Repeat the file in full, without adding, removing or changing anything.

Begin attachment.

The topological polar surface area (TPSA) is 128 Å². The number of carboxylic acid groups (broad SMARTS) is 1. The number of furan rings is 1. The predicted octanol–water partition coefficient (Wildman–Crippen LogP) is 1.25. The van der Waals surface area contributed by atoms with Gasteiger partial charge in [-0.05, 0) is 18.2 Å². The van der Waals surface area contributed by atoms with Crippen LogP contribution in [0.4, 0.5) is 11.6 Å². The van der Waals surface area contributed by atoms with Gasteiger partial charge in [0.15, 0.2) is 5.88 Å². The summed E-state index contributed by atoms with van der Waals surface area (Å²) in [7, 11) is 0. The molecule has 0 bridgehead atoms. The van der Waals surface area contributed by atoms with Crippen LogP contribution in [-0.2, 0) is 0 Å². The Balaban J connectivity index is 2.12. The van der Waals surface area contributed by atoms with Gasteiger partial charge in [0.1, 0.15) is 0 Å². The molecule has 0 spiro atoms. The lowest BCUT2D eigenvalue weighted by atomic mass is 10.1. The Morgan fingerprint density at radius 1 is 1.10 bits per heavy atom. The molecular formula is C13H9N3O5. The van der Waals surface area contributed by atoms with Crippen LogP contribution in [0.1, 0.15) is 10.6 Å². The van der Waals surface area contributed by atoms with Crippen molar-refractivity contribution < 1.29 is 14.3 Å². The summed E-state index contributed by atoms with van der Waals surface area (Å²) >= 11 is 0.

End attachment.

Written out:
The topological polar surface area (TPSA) is 128 Å². The number of carboxylic acid groups (broad SMARTS) is 1. The number of furan rings is 1. The predicted octanol–water partition coefficient (Wildman–Crippen LogP) is 1.25. The van der Waals surface area contributed by atoms with Gasteiger partial charge in [-0.05, 0) is 18.2 Å². The van der Waals surface area contributed by atoms with Crippen LogP contribution in [0.4, 0.5) is 11.6 Å². The van der Waals surface area contributed by atoms with Gasteiger partial charge in [0.15, 0.2) is 5.88 Å². The summed E-state index contributed by atoms with van der Waals surface area (Å²) in [7, 11) is 0. The molecule has 0 bridgehead atoms. The van der Waals surface area contributed by atoms with Crippen LogP contribution in [-0.2, 0) is 0 Å². The Balaban J connectivity index is 2.12. The van der Waals surface area contributed by atoms with Gasteiger partial charge in [0.1, 0.15) is 0 Å². The molecule has 0 spiro atoms. The lowest BCUT2D eigenvalue weighted by atomic mass is 10.1. The Morgan fingerprint density at radius 1 is 1.10 bits per heavy atom. The molecular formula is C13H9N3O5. The van der Waals surface area contributed by atoms with Crippen LogP contribution in [0.1, 0.15) is 10.6 Å². The van der Waals surface area contributed by atoms with Crippen molar-refractivity contribution < 1.29 is 14.3 Å². The summed E-state index contributed by atoms with van der Waals surface area (Å²) >= 11 is 0.